Strategic Navigation: A Systems Approach to Business Strategy

H. William Dettmer

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Level of TOC knowledge acquired:

Advanced and Intermediate


328 pages

Designed for:

Consultants, Implementers and Leaders


Strategy and Tactics and Thinking Processes


Public sector


Current Reality Tree, Evaporating Cloud, Future Reality Tree / Negative Branch, Pre-requisite Tree / IO Map and Thinking Processes




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Strategic Navigation introduces the Constraint Management (CM) model for strategy development and deployment, integrates the logical Thinking Process with time-tested principles of military thinking and planning, and applies the result to the commercial sector and non-military government agencies.

There are many parallels between the business world and the military world: both must always be wary of the competition; both must be able to adapt to rapidly changing conditions; and if either falters the results could be devastating. Yet while military leaders have employed essentially the same strategies for thousands of years, business leaders often feel the need to try the latest fad in an effort to capture lightning in a bottle and lead the company to success.

In Strategic Navigation: A Systems Approach to Business Strategy, best-selling author H. William Dettmer explains how sound, proven strategies used by great military leaders from Sun Tzu to Schwarzkopf can also be easily and effectively used in the business world. Dettmer begins the book by introducing the conceptual framework of military strategy and maneuver warfare, which dates back over 2,300 years to the time of Sun Tzu\'s The Art of War.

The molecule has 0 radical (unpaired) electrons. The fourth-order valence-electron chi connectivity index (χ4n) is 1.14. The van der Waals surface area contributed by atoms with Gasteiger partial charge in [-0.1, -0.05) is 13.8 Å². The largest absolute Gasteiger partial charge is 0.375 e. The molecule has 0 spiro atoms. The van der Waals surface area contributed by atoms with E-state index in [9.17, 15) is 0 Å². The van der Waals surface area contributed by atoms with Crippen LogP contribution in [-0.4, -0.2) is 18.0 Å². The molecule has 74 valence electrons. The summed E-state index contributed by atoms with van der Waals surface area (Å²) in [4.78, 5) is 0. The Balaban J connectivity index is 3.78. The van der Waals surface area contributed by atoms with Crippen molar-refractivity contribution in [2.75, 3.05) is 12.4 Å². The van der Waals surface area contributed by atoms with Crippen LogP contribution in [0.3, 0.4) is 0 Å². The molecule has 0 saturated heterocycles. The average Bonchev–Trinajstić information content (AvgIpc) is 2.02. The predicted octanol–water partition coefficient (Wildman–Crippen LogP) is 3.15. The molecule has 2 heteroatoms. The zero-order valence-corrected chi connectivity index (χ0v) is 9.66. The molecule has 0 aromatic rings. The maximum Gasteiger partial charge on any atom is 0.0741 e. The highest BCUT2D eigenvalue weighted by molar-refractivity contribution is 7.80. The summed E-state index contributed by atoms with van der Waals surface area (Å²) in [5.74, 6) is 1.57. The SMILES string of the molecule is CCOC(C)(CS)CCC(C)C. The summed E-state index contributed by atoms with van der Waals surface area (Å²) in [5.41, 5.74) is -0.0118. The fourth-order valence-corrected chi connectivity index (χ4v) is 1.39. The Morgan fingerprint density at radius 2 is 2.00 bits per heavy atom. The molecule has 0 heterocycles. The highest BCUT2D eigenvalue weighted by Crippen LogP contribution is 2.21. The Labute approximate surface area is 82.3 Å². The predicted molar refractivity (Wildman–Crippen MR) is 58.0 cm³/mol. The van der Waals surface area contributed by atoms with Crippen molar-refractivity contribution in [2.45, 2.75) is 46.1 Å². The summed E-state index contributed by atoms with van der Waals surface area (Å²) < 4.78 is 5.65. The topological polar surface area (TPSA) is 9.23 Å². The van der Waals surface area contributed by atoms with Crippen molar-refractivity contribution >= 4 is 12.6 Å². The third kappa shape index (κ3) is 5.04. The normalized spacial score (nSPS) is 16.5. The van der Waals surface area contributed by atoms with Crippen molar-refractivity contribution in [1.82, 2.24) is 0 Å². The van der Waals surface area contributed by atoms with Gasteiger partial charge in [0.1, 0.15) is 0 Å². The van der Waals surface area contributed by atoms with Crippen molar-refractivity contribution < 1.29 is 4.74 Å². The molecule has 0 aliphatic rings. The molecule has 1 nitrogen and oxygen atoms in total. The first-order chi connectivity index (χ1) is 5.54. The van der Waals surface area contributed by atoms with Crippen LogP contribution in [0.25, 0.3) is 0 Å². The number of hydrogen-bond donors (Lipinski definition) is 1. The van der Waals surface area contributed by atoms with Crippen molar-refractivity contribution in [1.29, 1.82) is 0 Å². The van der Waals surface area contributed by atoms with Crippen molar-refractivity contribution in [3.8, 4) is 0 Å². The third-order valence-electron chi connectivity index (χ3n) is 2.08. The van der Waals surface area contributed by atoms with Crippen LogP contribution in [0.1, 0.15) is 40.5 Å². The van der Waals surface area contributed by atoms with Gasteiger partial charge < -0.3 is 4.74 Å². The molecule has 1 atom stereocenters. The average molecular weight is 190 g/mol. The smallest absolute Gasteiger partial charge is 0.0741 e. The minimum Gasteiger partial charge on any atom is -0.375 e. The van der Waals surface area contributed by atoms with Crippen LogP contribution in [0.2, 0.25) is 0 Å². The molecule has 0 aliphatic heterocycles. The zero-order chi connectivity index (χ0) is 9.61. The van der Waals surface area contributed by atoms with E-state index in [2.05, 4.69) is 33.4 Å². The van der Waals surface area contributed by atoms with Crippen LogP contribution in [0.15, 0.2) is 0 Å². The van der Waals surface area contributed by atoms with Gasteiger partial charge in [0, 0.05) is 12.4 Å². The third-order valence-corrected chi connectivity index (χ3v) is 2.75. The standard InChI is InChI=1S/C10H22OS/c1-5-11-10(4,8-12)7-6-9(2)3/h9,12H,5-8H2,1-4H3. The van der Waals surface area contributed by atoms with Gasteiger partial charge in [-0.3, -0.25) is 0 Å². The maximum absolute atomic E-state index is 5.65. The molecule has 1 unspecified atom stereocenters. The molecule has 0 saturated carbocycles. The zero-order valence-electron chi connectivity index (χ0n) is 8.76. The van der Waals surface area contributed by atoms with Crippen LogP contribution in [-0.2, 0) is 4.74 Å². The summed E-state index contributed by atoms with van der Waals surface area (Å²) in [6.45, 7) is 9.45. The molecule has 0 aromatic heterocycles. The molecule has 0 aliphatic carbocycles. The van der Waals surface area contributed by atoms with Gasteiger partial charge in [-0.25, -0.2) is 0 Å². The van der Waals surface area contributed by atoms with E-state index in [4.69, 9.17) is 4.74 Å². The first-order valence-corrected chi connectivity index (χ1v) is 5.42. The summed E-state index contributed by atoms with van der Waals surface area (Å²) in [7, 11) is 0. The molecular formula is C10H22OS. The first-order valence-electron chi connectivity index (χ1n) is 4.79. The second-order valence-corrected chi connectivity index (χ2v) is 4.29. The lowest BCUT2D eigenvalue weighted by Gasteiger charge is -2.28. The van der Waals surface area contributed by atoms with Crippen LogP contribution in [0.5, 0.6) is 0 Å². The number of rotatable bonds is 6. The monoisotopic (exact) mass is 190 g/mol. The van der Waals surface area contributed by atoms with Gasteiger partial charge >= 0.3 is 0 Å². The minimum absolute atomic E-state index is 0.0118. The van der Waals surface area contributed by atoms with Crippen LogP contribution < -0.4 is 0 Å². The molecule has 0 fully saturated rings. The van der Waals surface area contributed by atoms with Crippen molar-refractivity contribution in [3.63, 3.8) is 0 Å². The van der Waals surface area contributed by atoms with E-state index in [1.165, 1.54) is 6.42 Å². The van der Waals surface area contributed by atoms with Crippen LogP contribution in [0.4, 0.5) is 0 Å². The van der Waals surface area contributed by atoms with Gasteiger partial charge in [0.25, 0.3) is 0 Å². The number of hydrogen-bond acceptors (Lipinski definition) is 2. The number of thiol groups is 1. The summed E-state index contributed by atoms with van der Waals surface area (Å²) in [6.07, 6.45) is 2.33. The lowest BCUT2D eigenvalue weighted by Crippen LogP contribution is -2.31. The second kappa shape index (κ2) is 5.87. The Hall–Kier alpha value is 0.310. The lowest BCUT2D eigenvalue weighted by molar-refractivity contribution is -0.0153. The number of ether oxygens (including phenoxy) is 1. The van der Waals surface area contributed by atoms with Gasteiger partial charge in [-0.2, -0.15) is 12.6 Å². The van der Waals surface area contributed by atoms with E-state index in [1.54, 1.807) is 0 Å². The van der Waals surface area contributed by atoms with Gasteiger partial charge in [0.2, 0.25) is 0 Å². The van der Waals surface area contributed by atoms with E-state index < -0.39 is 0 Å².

He first explains how the time-tested principles of war planning and military execution can be readily applied to non-military uses, such as commercial business, not-for-profit organizations, and government agencies, leading to considerable benefits in coherence and focus.

Dettmer then introduces a logical, systematic tool set to help you translate the military strategy template into action, which can then be applied to nearly any industry or business type. The system described by Dettmer is quick and easy to use, flexible enough to accommodate changes in the external environment, and supports the creativity of both strategists and executors.


  • Traditional strategic planning
  • The hoshin strategic model
  • The military strategic planning model
  • The constraint management model
  • Defining the paradigm: System boundary, goal, critical success factors, and measures of progress
  • Knowledge, creativity, and idea generation
  • Analyzing the mismatches
  • Creating a transformation: Resolving conflict
  • Sun Tzu and the art of modern combat
  • Designing the future laying out strategy
  • Planning the execution
  • Putting it all together